“For I consider that the sufferings of this present time are not worthy to be compared with the glory that is to be revealed to us.” (Romans 8:18)

Finally, I wish to close with the autobiographical account of Paul himself, looking back over years of service to Christ. Few of us will ever be called upon to suffer for the Lord the way this man did and yet his assessment in the end was that he regretted nothing (2 Timothy 4:7). Someone once presented to me a theory which states that the Christianity that Paul taught is different from the Christianity which Peter, John, and even Jesus Himself taught. The suggestion was that Paul had created a “false Christianity” born out of his own imagination and which he himself knew to be a lie. I referred the critic to the following passage and said that, if what he said was true, then Paul sure underwent a whole lot of suffering for a lie. People might suffer willingly for something they believe to be true, even if it’s not, but nobody is willing to suffer for something which they know to be false!

“[I have been] beaten times without number, often in danger of death. Five times I received from the Jews thirty-nine lashes. Three times I was beaten with rods, once I was stoned, three times I was shipwrecked, a night and a day I have spent in the deep. I have been on frequent journeys, in dangers from rivers, dangers from robbers, dangers from my countrymen, dangers from the Gentiles, dangers in the city, dangers in the wilderness, dangers on the sea, dangers among false brethren; I have been in labor and hardship, through many sleepless nights, in hunger and thirst, often without food, in cold and exposure. Apart from such external things, there is the daily pressure on me of concern for all the churches. Who is weak without my being weak? Who is led into sin without my intense concern?

If I have to boast, I will boast of what pertains to my weakness. The God and Father of the Lord Jesus, He who is blessed forever, knows that I am not lying. In Damascus the ethnarch under Aretas the king was guarding the city of the Damascenes in order to seize me, and I was let down in a basket through a window in the wall, and so escaped his hands.” (2 Corinthians 11:23b-33)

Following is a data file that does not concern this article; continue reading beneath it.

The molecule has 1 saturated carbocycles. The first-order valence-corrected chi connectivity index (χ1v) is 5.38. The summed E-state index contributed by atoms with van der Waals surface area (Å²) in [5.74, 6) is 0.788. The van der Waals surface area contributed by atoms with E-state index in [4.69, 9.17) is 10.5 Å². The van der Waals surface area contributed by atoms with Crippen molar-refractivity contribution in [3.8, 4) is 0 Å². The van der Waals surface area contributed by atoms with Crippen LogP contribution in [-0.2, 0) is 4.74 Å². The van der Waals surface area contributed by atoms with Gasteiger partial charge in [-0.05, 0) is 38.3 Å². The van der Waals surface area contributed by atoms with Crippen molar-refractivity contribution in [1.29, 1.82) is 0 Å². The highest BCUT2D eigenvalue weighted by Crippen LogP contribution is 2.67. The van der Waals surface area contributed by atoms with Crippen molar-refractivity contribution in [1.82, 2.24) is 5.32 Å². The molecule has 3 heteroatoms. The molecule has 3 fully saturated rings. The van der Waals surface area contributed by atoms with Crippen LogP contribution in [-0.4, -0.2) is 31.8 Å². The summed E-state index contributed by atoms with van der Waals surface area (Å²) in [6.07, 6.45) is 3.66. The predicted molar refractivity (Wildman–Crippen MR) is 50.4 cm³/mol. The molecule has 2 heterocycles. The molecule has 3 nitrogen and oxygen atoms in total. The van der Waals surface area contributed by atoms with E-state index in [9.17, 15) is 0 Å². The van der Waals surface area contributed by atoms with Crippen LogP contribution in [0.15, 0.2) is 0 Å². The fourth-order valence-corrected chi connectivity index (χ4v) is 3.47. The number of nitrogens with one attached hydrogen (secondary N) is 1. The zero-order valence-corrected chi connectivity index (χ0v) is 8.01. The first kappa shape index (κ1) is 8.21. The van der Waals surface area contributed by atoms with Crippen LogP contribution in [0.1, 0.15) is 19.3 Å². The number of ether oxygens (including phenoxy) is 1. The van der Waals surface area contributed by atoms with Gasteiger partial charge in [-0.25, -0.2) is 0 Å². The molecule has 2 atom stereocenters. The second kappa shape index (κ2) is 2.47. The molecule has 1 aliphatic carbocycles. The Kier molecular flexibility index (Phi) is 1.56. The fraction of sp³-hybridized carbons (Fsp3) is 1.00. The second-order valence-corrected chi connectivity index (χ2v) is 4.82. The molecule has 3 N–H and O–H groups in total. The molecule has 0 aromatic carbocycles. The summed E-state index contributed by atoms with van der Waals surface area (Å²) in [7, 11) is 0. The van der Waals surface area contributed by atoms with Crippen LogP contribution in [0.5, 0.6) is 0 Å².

To God goes all glory. In service to Him,

Loren

loren@answersfromthebook.org

**Unless otherwise indicated, all Scripture quotations are taken from the New American Standard Bible (NASB) © The Lockman Foundation and are used by permission.

[If you do not know the Lord Jesus Christ or you are not certain where you are headed when this life ends, I invite you to read the article “Am I Going To Heaven?“]

I Am God, There Is No Other

“Turn to Me and be saved, all the ends of the earth;
For I am God, and there is no other. (Isaiah 45:22)

Since the beginning of the world, mankind has failed to see that God is God and there is no other. All was perfect and beautiful within the Garden of Eden; God had provided rivers of water for drinking (Gen. 2:10-14), verdant trees brimming with nutritious fruit for eating (Gen. 2:9), and an environment teeming with life (Gen. 2:19). Everything that man needed was provided by God Who also imparted dominion over the earth and its creatures to humanity (Gen. 1:26-28). Man would rule over the earth with authority and power exceeded only by that of God Himself. God exalted man to a height that only His own throne would exceed, yet it was that throne for which man would grasp. For Satan tempted Adam and Eve with the notion that they, too, could be like God (Gen. 3:5).